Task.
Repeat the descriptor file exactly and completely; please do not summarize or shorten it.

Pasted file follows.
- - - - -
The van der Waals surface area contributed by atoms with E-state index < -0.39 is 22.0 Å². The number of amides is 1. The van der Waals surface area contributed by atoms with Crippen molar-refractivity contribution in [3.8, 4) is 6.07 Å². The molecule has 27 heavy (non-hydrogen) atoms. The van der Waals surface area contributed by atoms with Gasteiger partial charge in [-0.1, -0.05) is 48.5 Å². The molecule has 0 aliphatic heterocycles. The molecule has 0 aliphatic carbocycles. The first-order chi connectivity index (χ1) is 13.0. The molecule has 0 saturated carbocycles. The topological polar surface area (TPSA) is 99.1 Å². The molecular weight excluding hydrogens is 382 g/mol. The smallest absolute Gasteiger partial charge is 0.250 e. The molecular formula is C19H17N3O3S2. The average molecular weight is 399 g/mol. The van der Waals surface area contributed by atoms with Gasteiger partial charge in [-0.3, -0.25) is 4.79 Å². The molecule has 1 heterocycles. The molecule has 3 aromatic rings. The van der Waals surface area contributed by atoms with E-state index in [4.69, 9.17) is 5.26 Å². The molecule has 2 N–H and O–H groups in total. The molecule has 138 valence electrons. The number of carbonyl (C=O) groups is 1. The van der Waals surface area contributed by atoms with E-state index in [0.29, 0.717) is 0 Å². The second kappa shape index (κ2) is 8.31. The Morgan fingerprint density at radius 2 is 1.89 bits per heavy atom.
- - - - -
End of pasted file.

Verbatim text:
The van der Waals surface area contributed by atoms with E-state index < -0.39 is 22.0 Å². The number of amides is 1. The van der Waals surface area contributed by atoms with Crippen molar-refractivity contribution in [3.8, 4) is 6.07 Å². The molecule has 27 heavy (non-hydrogen) atoms. The van der Waals surface area contributed by atoms with Gasteiger partial charge in [-0.1, -0.05) is 48.5 Å². The molecule has 0 aliphatic heterocycles. The molecule has 0 aliphatic carbocycles. The first-order chi connectivity index (χ1) is 13.0. The molecule has 0 saturated carbocycles. The topological polar surface area (TPSA) is 99.1 Å². The molecular weight excluding hydrogens is 382 g/mol. The smallest absolute Gasteiger partial charge is 0.250 e. The molecular formula is C19H17N3O3S2. The average molecular weight is 399 g/mol. The van der Waals surface area contributed by atoms with Gasteiger partial charge in [-0.3, -0.25) is 4.79 Å². The molecule has 1 heterocycles. The molecule has 3 aromatic rings. The van der Waals surface area contributed by atoms with E-state index in [4.69, 9.17) is 5.26 Å². The molecule has 2 N–H and O–H groups in total. The molecule has 138 valence electrons. The number of carbonyl (C=O) groups is 1. The van der Waals surface area contributed by atoms with E-state index in [0.29, 0.717) is 0 Å². The second kappa shape index (κ2) is 8.31. The Morgan fingerprint density at radius 2 is 1.89 bits per heavy atom.